Urban survivors

posted on December 20th 2012 in Documentary & Photography & Social & Video with 0 Comments

Urban Survivors is a multimedia project by Doctors Without Borders / Médecins Sans Frontières (MSF) in collaboration with the NOOR photo agency and Darjeeling Productions, highlighting the critical humanitarian and medical needs that exist in slums the world over.

Urban Survivors takes the visitor on a virtual journey through seven slums -in Guatemala City, Tegucigalpa, Dhaka, Johannesburg, Karachi, Nairobi and Port-au-Prince– where MSF is running projects. The website lets the visitor discover more about the daily lives of people in these slums, the challenges they face, and what MSF is doing to address their humanitarian needs.

Urban Survivors features photo material by renowned, award-winning NOOR photographers Andrea Bruce, Kadir van Lohuizen, Stanley Greene, Alixandra Fazzina, Francesco Zizola, Jon Lowenstein and Pep Bonet.

Take a look to the whole project, with photos, videos and interactive navigation here.

In 2009, following decades of movement from small towns and villages to urban centres, humanity crosed a profound threshold. For the first time, more than half of the world’s population lived in cities rather than in rural areas. While some people have fled violence, conflict or a natural disaster, many people have made the move seeking greater economic opportunity but find themselves living in a desperately harsh urban environment. Rapid and sustained urbanisation has swelled existing slums and even created new ones in many cities around the world. More than 800 million people now live in slum conditions. That’s one out of every 10 people on the planet.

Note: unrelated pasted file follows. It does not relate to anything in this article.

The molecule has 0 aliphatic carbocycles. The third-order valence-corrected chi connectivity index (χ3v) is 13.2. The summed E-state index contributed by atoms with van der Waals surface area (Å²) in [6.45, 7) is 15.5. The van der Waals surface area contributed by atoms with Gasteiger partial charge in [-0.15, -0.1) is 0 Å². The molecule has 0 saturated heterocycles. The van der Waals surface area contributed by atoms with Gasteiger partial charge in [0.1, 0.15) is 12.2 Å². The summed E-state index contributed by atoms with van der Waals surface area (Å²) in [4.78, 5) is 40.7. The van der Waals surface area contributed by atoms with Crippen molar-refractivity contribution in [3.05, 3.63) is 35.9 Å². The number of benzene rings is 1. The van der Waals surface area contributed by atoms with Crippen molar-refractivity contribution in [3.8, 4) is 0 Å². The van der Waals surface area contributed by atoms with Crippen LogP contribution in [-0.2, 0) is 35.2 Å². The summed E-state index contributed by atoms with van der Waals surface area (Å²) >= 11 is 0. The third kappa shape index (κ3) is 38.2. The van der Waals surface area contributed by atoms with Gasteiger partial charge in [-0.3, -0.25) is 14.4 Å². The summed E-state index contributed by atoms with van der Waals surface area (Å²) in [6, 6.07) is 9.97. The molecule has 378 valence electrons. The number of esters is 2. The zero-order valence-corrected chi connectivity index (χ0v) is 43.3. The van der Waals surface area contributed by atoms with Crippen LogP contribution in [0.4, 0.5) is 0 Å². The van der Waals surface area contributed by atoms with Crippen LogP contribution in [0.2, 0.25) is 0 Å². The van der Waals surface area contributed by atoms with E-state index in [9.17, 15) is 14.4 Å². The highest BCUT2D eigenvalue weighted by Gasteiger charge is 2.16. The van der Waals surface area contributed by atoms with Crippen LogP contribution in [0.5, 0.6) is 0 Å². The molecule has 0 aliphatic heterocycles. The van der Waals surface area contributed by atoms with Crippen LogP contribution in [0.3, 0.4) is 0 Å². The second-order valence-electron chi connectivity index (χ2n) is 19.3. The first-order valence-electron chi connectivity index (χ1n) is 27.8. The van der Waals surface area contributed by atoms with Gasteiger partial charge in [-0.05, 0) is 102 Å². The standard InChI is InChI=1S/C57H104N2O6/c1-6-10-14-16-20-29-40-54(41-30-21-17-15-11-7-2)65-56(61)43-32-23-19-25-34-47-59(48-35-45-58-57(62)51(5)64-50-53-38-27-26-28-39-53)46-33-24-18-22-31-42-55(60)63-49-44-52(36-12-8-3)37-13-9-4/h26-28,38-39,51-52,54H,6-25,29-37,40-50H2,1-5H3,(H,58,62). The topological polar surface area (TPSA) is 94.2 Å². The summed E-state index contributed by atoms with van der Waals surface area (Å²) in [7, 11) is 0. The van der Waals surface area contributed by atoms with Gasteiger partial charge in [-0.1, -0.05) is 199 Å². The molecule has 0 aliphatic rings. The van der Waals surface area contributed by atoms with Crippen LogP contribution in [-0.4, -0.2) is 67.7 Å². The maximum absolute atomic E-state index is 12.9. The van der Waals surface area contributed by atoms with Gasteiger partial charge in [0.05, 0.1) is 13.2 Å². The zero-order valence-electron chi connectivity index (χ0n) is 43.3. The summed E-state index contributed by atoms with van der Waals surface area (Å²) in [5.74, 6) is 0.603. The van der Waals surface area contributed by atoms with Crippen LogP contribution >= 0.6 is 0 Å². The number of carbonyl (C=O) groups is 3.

Through its urban projects throughout the developing world, MSF has first-hand experience of the impact that slum environments can have on health. Inhabitants exist in a state of constant vulnerability. Pervasive pollution and unhygienic living conditions breed diarrhoeal and respiratory diseases. Population density, the lack of proper sanitation, and the shortage of health facilities mean that severe weather or outbreaks such as cholera can have devastating effects.

There are also underlying social, legal, policital and economical factors that impact on the health of the urban poor and their ability to access adequate medical care. The move from the village to the city is not only a change in one’s physical environment. It also involves learning a different lifestyle, away from the social structures that had traditionally served as safety nets and, in may instances, provided a sense of identity. Slum inhabitants often find themselves adjusting to a life of poverty in a place where there is often more violence and more crime, and where they are marginalised and discriminated against. Women, children and undocumented migrants are particularly at risk.

There have been improvements in some slums, instances where services are easier to access and the infrastructure has been upgraded. But for most people living in these circumstances, daily life remains extremely challenging. What’s more, the total number of people living in slum conditions is still growing.

Since decades, MSF has been responding to urban health problem in a host of different ways-treating malnourished children in Dhaka, for example, or responding to cholera outbreaks and sexual violence in Port-au-Prince, or providing medical care to vulnerable migrant populations in central Johannesburg, to name just a few. MSF is currently working in over 20 cities around the world.

Take a look to the interactive visit MSF has created in this website.


Photo credits: NOOR Photo Agency.

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